Suppose the education service market were truly competitive?

A couple quick points on a great article in The Wall Street Journal. First, do we really want a bunch of teachers teaching our kids whose primary outlook on life is to play it safe for forty years until retirement? Is that the kind of mentality we want instilled in our kids and entering into the market place?

Second, what would happen if the market for educational services was truly competitive? Suppose we encourage more private schools and for parents who choose private school, they are made exempt from paying school board taxes. That 74.2 cents in retirement and health care benefits for every dollar of wages paid to a teacher in Wisconsin would fall like a rock.

About Alton Drew

Alton Drew brings a straight forward and insightful brand of political market intelligence. Alton Drew graduated from the Florida State University with a Bachelor of Science in economics and political science (1984); a Master of Public Administration (1993); and a Juris Doctor (1999). You can also follow Alton Drew on Twitter @altondrew.
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One Response to Suppose the education service market were truly competitive?

  1. Kenneth J. Ciszewski says:

    “…do we really want a bunch of teachers teaching our kids whose primary outlook on life is to play it safe for forty years until retirement?” Well, let’s see, they are teachers, not entrepreneurs or mountain climbers, so they are probably not going to be great risk takers. And yet, I don’t remember the teachers in my day telling us to play it safe and not take risks. Neither did I see my children’s teachers do that–that topic was not part of the curriculum. What the teachers did was encourage love of learning, stimulated our minds and taught us many important skills–reading, writing, mathematics, critical thinking, how to research a topic and prepare a coherent written essay about it, all of which are critical skills in the business world.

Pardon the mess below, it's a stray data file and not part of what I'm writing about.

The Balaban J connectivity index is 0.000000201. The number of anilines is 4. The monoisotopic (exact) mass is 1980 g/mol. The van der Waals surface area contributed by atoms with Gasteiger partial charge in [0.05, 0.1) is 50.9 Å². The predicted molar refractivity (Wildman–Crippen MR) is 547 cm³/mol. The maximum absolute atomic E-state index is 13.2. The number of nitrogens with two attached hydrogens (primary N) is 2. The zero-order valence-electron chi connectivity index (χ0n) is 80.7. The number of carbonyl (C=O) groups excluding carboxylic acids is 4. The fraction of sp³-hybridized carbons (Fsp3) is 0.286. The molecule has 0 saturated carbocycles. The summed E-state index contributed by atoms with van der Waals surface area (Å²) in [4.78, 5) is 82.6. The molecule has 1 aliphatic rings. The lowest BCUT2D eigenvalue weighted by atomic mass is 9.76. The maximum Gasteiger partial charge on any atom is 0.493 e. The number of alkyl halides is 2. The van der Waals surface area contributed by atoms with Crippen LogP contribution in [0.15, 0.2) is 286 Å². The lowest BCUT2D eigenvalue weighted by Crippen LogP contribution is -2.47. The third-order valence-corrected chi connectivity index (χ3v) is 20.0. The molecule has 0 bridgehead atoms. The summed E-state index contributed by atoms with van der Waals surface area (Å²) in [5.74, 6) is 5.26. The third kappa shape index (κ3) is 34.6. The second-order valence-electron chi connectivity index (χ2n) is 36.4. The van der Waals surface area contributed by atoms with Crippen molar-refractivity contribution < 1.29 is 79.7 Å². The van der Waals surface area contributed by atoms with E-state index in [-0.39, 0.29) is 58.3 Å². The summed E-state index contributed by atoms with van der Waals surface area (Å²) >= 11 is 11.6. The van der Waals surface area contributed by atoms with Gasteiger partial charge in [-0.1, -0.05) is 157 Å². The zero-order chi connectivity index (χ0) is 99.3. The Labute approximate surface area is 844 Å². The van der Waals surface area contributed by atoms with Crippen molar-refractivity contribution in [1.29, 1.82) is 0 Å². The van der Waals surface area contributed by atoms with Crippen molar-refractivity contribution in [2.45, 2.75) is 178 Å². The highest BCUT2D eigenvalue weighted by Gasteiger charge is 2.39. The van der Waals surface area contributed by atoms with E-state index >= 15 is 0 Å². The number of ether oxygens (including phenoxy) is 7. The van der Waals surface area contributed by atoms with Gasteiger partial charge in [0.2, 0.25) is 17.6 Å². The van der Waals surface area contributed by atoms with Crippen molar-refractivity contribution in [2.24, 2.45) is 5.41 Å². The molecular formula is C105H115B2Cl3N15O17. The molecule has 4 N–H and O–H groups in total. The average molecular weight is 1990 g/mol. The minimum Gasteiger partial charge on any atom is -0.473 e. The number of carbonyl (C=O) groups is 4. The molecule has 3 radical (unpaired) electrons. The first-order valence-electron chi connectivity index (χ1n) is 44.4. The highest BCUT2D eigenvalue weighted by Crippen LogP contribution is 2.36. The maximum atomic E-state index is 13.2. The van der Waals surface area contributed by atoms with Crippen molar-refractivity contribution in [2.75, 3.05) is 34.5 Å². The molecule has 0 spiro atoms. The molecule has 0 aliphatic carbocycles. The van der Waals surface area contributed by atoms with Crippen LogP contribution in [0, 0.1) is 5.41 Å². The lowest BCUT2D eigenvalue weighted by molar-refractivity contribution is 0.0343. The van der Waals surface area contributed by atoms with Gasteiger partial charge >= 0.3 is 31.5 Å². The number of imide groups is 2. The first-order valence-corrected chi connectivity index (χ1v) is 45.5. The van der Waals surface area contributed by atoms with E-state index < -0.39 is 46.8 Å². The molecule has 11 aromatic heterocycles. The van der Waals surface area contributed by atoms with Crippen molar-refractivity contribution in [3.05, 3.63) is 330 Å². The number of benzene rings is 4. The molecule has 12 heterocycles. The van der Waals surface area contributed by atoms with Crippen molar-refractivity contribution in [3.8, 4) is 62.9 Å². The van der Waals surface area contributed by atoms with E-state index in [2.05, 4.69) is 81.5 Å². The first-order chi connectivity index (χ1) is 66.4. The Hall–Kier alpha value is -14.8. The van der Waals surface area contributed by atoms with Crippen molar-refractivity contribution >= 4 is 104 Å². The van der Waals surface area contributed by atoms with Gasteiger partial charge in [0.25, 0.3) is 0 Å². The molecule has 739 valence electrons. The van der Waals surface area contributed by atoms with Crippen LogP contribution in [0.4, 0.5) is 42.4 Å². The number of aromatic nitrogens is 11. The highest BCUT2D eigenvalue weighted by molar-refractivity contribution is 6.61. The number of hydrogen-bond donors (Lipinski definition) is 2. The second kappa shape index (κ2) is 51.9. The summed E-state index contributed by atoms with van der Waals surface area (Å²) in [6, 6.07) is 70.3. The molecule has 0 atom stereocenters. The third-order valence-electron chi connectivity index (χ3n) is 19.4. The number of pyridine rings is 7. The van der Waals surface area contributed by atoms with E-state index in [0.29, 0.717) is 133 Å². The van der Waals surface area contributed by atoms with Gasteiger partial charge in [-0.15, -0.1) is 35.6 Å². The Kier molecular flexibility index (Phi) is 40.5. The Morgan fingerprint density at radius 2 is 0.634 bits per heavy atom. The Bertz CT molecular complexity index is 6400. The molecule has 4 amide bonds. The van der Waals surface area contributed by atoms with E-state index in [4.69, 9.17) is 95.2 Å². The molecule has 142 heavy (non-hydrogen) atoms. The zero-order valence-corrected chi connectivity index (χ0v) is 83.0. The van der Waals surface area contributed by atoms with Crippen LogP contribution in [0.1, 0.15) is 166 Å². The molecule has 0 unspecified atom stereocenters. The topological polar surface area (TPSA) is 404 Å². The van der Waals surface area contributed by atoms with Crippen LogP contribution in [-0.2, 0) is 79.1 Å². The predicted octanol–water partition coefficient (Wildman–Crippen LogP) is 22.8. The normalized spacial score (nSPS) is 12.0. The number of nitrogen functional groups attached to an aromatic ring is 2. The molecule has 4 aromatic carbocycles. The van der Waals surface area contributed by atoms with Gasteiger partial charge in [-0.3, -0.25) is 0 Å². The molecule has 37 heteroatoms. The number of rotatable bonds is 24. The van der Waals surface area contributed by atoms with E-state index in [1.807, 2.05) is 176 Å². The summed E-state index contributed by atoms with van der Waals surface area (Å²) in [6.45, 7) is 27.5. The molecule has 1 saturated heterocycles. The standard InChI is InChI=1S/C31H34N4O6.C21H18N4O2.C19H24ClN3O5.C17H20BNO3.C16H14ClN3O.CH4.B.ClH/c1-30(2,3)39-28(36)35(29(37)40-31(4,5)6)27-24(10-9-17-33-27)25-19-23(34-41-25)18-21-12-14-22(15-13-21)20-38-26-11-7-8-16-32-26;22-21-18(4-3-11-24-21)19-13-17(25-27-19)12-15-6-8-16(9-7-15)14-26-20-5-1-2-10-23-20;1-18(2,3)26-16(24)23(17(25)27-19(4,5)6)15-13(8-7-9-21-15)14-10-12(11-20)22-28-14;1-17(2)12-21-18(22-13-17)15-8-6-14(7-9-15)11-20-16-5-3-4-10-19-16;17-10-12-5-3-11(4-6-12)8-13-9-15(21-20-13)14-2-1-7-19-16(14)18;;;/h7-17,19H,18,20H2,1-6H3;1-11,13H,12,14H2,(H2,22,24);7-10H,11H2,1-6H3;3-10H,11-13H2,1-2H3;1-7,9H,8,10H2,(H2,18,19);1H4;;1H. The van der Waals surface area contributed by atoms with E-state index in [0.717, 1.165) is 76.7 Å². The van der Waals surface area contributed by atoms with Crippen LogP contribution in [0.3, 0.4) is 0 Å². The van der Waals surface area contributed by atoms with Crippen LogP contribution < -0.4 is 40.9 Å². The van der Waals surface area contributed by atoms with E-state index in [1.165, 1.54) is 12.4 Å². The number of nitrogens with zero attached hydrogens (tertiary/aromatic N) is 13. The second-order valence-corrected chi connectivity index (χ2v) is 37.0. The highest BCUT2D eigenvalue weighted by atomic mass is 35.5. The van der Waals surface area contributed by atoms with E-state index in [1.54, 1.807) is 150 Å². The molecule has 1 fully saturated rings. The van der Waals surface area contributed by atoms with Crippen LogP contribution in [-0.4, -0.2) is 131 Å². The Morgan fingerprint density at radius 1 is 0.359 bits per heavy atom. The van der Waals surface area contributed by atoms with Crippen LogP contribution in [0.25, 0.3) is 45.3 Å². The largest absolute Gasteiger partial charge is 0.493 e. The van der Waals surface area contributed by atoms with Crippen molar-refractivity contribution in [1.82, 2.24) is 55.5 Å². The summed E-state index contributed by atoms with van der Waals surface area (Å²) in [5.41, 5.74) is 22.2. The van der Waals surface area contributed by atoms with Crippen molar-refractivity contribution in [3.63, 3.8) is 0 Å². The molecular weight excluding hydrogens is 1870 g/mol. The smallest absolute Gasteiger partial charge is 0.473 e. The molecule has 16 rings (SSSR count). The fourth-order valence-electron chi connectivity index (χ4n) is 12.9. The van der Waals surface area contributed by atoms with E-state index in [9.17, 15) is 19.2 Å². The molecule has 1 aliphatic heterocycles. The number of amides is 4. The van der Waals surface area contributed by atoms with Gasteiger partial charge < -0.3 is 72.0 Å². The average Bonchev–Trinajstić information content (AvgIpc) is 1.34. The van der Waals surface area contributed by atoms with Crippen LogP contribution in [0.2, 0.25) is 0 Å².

As for the competition issue: competition doesn’t cure all problems. I know that many people feel that it does, but in my experience, it often causes more problems than it solves, some of the worst of which are how it hinders team work and cooperation, while at the same time it encourages people to value achievement over other human values, such as respect for others, compassion for others, helpfulness toward others. It sometimes encourages those in competition to take short cuts and cheat. Now there’s a great example for our children!!!!!!!

    I don’t think the Wall Street Bankers who almost ruined the world economy two years ago learned risk taking in school. And obviously, if they had done so, that is clearly not a desirable thing!!!!!

    When compared to sports athletes, teachers are woefully underpaid. Who is more valuable to society as a whole, and to business, if we look at the larger picture? I vote for the teachers. Based on that, pensions and benefits are fitting rewards for the difficult work that teachers do. We don’t have problem if some athlete makes $150 million over several years. But give teachers a pension, and oh my!!!

    Rather than encouraging private schools by funding them publicly, which is what your proposal would do, it would be better if we set standards for curriculum and learning achievement, then measured students at the beginning of the school year and also at the end with standardized tests (not the ridiculous tests like the state MAP tests used in Missouri) to see how they are doing. Those who are falling behind would get additional tutoring and instruction, and perhaps psychological and other testing to see if they have any health or mental issues that need correction. This, of course, would require more teachers to provide the extra help that is required. We won’t do this, of course, because as a society, we are not really committed to our children’s education. Despite “No Child Left Behind”, as a society, we figure, if they get it, they get it, and let the devil take the hind most.

    In some cases, the fact that children live in poverty is what needs correction, but we don’t want to talk about that. Try doing math on an empty stomac

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